December 2, 2022

Migrant rural worker visa change welcomed as farmers feel pressure of border closure

Changes to skilled migrant visa rules have been welcomed by immigration adviser Ben De’Ath of The Regions Immigration Law and Recruitment.

De’Ath specialises in placing skilled migrant workers in dairy farms throughout New Zealand.

He has about 130 workers on clients’ farms around Northland and over 2000 throughout New Zealand.

De’Ath said the huge growth of dairying, particularly in the country’s more remote corners, has led to a shortage of skilled workers “and that was before Covid-19 struck”.

“This has been the toughest calving period for farms which are short of staff with the border closed. Dairy NZ has said there is a shortage of at least 1000 workers in the industry, and I’d bet there is more like 1500.

“There are a lot of very tired people out there on dairy farms. They are carrying a heavy burden”

De’Ath, who is an immigration lawyer, is holding nationwide seminars on the topics of skilled migrant workers and the impact of immigration policy on New Zealand’s agriculture sector.

The first of the 20 seminars was held this week in Whangarei. About 40 attended.

Recent changes to work visas mean skilled migrants who are already in New Zealand can now stay and attain visas lasting three years instead of one. They must be receiving the median wage of at least $25.50 an hour including the value of their farmhouse accommodation which is always part of their work package. They can remain in the country while they apply for the visa, so long as they are earning the NZ median wage by the start of their 4th dairy season.

“The three-year visa means they can also now bring their families with them, and we now have a more realistic pathway to residence.

“It’s a change that we lobbied hard for over a number of years. These skilled migrants and their families make a valuable contribution to rural businesses and communities.”

The new visa rules have given employers and migrants more certainty and will be a considerable help with staff retention.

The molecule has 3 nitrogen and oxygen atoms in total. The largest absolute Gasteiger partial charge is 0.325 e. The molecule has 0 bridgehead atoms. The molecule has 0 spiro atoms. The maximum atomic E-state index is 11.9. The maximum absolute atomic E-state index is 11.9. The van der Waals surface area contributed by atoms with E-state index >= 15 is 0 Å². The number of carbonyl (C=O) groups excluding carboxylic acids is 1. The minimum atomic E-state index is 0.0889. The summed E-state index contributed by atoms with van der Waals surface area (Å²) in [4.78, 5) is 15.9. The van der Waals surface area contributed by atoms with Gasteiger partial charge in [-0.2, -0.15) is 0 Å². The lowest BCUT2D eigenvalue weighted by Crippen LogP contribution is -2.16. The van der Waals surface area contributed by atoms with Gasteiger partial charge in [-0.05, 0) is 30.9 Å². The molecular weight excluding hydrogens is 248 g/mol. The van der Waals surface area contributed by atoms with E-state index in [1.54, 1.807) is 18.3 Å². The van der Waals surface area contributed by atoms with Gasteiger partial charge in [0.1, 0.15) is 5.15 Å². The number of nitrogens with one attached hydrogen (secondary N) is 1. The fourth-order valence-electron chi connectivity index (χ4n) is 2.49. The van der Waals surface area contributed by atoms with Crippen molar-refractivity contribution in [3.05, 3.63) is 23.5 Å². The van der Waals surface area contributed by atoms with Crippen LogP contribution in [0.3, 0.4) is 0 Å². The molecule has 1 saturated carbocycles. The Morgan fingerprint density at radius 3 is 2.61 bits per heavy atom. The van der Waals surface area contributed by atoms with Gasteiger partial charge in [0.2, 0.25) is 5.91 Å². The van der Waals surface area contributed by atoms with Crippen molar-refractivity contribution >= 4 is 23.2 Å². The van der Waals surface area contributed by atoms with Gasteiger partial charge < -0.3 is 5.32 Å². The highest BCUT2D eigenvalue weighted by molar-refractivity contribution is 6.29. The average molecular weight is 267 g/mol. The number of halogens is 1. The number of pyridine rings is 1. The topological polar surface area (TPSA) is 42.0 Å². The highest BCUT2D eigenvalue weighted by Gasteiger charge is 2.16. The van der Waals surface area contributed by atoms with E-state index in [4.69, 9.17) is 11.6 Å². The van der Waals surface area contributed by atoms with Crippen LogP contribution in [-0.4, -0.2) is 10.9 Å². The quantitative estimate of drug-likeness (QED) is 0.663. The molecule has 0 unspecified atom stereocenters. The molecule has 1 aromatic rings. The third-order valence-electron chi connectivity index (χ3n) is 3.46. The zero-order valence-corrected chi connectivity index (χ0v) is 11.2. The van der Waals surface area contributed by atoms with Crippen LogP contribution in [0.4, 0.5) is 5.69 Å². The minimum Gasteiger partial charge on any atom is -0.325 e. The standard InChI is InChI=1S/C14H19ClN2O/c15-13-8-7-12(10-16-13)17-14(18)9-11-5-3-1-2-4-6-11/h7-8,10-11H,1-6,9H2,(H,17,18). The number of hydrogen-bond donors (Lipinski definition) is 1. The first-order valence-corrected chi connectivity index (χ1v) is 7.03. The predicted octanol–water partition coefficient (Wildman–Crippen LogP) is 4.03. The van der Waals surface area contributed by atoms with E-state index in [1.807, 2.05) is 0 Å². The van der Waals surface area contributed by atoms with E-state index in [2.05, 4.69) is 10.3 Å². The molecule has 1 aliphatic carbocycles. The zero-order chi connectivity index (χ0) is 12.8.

He said farmers would now be encouraged to invest more in training, without having to worry about losing staff every June.

De’Ath said for anyone questioning why farm jobs cannot be easily filled by New Zealanders, the answer lies in the remote location of the farms, and an already large industry doubling in size in a short period.

“It is completely unrealistic to think anyone would easily move from being unemployed in the city to 4am starts and 30 minutes to the nearest dairy.

“There are some Kiwis who have transitioned to rural work successfully following Covid-19 redundancies, which is great. Horticulture, with its shorter picking seasons, is probably a more realistic area for people to transition to fulltime work.”

He said it was “manifestly false” to say New Zealand had too much immigration when about 80 per cent of regions had stagnant or declining populations.

“It might be true for the main centres that they do not need more people, but it is not true for rural areas.”

Encouraging young people into rural careers is also a good aspiration, but most young people tended to head to cities “including myself, so no judgements here but we just need to deal with reality”.

“I’m all for education and dairy farming is a good career choice, but burnt out farmers need help now.”

De’Ath’s company places skilled migrants who have often completed agricultural degrees in their home countries and are seeking to work in the famed New Zealand agriculture industry.

Many of the workers placed by The Regions service are from the Philippines, although he also has Germans, South Africans, Sri Lankans and Nepalese milking cows on clients’ farms.

He said Filipino workers coveted positions in New Zealand, and many completed their agricultural degrees in the Philippines, then headed to the Middle East for experience before setting their sights on New Zealand.

He said one of the key lessons has been to keep the same nationalities together in a workplace because blending three different cultures in a work environment is harder than two.

“It’s not always a good idea to have the United Nations at work.

“The farmer and staff have to learn about each other, learn the mannerisms that might cause confusion and what ‘yes sir’ actually means. This becomes even more difficult with more than one culture among the staff.

“I encourage farmers to go out and show their staff exactly how they want the jobs done as everyone wants things done a different way. If they show them how they want it done, they will get a much better result as just telling them might get a bit lost in translation.”

De’Ath has been helping about 100 migrant workers who had jobs in New Zealand but had been out of the country and become stranded when the border restrictions came in.

“We’ve managed to get approval for about 40 to come back in October, who are in 2IC or farm management positions.”

Farmers will have to pay airfares and quarantine fees involved with getting their staff members back into the country.

“With more families eventually reunited once border restrictions are lifted, they will be able to make a big contribution. The partners are often also skilled and can take up jobs in ancillary services in the rural community.”

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